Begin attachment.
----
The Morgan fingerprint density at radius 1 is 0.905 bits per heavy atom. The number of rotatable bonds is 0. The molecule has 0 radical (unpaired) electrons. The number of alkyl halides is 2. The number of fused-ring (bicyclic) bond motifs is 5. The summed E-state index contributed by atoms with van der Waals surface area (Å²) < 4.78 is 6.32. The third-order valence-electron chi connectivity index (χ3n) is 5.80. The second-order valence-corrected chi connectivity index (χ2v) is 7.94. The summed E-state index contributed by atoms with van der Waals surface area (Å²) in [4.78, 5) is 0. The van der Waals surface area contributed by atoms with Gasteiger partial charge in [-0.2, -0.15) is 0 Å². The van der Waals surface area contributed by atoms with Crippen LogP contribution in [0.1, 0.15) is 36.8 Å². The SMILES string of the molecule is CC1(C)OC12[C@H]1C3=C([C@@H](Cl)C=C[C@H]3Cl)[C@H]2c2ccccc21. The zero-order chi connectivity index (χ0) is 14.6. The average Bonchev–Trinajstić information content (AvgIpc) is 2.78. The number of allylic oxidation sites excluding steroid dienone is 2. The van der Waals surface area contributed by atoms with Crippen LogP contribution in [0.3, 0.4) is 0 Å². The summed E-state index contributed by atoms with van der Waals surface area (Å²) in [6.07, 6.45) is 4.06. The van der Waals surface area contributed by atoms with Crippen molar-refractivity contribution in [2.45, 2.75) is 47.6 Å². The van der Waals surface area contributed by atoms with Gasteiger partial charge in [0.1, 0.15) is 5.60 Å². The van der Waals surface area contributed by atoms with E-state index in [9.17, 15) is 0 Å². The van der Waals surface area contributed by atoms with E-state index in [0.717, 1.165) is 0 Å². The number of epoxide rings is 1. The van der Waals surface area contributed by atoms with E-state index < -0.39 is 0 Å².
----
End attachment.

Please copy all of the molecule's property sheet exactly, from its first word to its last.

The Morgan fingerprint density at radius 1 is 0.905 bits per heavy atom. The number of rotatable bonds is 0. The molecule has 0 radical (unpaired) electrons. The number of alkyl halides is 2. The number of fused-ring (bicyclic) bond motifs is 5. The summed E-state index contributed by atoms with van der Waals surface area (Å²) < 4.78 is 6.32. The third-order valence-electron chi connectivity index (χ3n) is 5.80. The second-order valence-corrected chi connectivity index (χ2v) is 7.94. The summed E-state index contributed by atoms with van der Waals surface area (Å²) in [4.78, 5) is 0. The van der Waals surface area contributed by atoms with Gasteiger partial charge in [-0.2, -0.15) is 0 Å². The van der Waals surface area contributed by atoms with Crippen LogP contribution in [0.1, 0.15) is 36.8 Å². The SMILES string of the molecule is CC1(C)OC12[C@H]1C3=C([C@@H](Cl)C=C[C@H]3Cl)[C@H]2c2ccccc21. The zero-order chi connectivity index (χ0) is 14.6. The average Bonchev–Trinajstić information content (AvgIpc) is 2.78. The number of allylic oxidation sites excluding steroid dienone is 2. The van der Waals surface area contributed by atoms with Crippen LogP contribution in [0.3, 0.4) is 0 Å². The summed E-state index contributed by atoms with van der Waals surface area (Å²) in [6.07, 6.45) is 4.06. The van der Waals surface area contributed by atoms with Crippen molar-refractivity contribution in [2.45, 2.75) is 47.6 Å². The van der Waals surface area contributed by atoms with Gasteiger partial charge in [0.1, 0.15) is 5.60 Å². The van der Waals surface area contributed by atoms with E-state index in [9.17, 15) is 0 Å². The van der Waals surface area contributed by atoms with E-state index in [0.717, 1.165) is 0 Å². The number of epoxide rings is 1. The van der Waals surface area contributed by atoms with E-state index < -0.39 is 0 Å².